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Title: Applications of human microdosing with accelerator mass spectrometry : assessment of ability to predict drug-drug interactions and determine the pharmacokinetics of enantiomers
Author: Croft, M. L.
ISNI:       0000 0004 2743 8424
Awarding Body: University of York
Current Institution: University of York
Date of Award: 2012
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In this thesis, new applications of microdosing were explored in two clinical trials. Methods were developed for the separation and quantification of 14C-labelled analytes in human plasma using two-dimensional HPLC and accelerator mass spectrometry (AMS). Caffeine, midazolam, tolbutamide and fexofenadine were quantified in plasma after administration of a 14C-labelled cassette microdose to human volunteers via a HPLC-AMS recovery constant method. Mean accuracy for all analytes was within 13% of the measured plasma concentration with precision of <20% CV, meeting recommended acceptance criteria for HPLC-AMS assays. Complete resolution of each analyte was demonstrated by two-dimensional HPLC. Pharmacokinetic data obtained after cassette microdose administration were in close agreement with those previously obtained after administration of therapeutic doses. Co-administration of the cassette microdose with known inhibitors of metabolism enzymes and transporters resulted in a significant (p<0.01) increase in the area under the concentration-time curve from time zero to infinity (AUC0-∞) for caffeine (x8.2), midazolam (x11.7), fexofenadine (x3.2) and tolbutamide (x1.8, p<0.05). Administration of a combined 11C and 14C-labelled verapamil microdose allowed distribution in the brain to be monitored by PET imaging, while simultaneously obtaining plasma pharmacokinetics by AMS. The separation of 14C-verapamil by two-dimensional HPLC and AMS analysis resulted in the individual pharmacokinetics of R- and S-verapamil being consistent with those reported after therapeutic doses. In addition, a significant difference in pharmacokinetic data obtained for the two enantiomers clearly showed the preferential clearance of S-verapamil. Data were accurate within 12% of the true value with precision of <18% CV. Pharmacokinetic data obtained after PET analysis were consistent with those obtained during AMS analysis, proving the concept of combining the two techniques in clinical studies and enabling maximum information to be achieved from one single study.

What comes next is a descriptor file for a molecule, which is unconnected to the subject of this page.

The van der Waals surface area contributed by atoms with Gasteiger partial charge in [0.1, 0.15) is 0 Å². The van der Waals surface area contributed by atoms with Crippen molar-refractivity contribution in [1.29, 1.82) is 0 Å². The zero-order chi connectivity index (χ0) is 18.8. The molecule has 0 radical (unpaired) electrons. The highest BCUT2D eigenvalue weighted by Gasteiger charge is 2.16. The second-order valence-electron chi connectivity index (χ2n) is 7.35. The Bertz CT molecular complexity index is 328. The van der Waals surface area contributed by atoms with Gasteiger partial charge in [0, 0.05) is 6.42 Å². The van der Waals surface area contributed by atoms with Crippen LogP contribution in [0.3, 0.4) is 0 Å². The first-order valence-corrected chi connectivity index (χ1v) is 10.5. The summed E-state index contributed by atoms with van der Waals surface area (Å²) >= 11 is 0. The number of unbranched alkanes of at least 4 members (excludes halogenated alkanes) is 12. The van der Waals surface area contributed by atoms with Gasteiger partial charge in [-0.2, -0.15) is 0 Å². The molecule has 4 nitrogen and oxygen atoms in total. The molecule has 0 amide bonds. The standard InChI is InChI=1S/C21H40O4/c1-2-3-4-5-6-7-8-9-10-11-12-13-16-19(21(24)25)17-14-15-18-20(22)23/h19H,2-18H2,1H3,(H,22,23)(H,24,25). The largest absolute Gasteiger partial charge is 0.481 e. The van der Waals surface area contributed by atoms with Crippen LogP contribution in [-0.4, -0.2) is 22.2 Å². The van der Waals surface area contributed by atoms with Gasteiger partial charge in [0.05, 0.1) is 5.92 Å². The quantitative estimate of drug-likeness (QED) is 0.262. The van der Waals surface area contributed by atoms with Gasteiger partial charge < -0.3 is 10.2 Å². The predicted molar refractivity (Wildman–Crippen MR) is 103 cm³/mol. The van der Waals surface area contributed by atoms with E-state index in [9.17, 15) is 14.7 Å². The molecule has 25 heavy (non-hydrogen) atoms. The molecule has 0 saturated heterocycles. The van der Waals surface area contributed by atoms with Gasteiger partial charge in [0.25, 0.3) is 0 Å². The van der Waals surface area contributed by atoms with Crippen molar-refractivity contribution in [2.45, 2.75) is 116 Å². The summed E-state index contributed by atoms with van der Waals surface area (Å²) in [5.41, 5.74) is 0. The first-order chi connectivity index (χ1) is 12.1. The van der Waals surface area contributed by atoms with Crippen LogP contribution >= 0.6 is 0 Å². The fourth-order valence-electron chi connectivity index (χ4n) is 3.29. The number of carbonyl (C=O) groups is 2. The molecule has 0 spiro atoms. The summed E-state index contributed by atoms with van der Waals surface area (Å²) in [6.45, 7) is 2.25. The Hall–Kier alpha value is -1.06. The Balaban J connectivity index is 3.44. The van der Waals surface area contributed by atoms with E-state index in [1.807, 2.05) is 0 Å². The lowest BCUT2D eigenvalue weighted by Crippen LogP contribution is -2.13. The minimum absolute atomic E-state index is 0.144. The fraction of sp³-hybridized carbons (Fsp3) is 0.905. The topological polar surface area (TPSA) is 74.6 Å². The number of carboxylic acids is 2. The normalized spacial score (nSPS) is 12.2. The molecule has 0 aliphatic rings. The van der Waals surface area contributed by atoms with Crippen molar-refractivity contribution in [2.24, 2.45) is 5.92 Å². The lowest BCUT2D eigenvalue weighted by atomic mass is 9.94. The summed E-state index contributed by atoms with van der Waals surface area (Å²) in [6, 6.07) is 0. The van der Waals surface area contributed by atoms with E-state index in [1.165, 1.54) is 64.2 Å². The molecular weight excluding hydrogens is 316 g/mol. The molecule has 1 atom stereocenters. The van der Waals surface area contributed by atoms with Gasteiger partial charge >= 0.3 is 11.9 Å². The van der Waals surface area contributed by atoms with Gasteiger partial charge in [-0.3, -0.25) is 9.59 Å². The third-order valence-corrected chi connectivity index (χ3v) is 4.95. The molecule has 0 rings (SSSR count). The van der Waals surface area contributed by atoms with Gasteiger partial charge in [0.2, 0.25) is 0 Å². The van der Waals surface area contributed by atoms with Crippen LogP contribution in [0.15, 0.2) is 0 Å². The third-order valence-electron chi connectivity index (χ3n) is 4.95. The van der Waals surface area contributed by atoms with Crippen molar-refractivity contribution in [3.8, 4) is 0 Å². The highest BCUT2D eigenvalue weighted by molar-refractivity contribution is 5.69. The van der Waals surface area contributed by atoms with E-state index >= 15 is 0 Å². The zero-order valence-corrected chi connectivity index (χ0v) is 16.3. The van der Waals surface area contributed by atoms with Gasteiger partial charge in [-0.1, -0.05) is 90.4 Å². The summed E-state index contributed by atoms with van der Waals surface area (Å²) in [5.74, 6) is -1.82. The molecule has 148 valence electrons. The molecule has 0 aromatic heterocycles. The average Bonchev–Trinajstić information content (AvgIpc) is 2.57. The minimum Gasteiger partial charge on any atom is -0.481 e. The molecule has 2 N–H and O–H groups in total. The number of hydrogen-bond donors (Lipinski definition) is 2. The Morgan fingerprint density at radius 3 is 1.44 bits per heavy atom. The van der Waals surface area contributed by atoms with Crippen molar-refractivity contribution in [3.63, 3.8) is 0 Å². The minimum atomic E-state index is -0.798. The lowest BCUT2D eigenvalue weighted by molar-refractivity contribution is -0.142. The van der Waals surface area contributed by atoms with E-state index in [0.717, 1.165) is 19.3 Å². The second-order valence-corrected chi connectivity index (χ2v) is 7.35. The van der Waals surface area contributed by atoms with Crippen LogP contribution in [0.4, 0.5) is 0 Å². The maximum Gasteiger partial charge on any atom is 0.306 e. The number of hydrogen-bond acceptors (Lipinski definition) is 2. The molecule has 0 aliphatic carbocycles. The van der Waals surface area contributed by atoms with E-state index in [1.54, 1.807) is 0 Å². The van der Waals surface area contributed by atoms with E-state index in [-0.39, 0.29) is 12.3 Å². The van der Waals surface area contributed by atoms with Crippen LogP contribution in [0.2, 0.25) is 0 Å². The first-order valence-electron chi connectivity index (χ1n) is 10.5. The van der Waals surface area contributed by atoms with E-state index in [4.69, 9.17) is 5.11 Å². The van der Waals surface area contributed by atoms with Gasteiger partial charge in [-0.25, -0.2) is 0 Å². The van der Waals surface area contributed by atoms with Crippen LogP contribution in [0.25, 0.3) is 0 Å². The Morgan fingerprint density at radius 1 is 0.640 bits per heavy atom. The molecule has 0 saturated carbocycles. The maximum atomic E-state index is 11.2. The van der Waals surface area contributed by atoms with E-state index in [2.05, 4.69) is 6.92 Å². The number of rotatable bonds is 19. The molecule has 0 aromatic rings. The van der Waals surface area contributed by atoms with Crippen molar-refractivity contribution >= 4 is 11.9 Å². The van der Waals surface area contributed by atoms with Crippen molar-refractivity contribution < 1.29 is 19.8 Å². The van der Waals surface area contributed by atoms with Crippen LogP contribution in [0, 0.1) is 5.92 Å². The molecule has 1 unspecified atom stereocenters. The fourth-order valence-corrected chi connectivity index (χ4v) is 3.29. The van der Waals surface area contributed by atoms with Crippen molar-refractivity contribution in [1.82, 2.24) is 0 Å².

Supervisor: Keely, B. J. ; Morris, I. Sponsor: Not available
Qualification Name: Thesis (Ph.D.) Qualification Level: Doctoral
EThOS ID:  DOI: Not available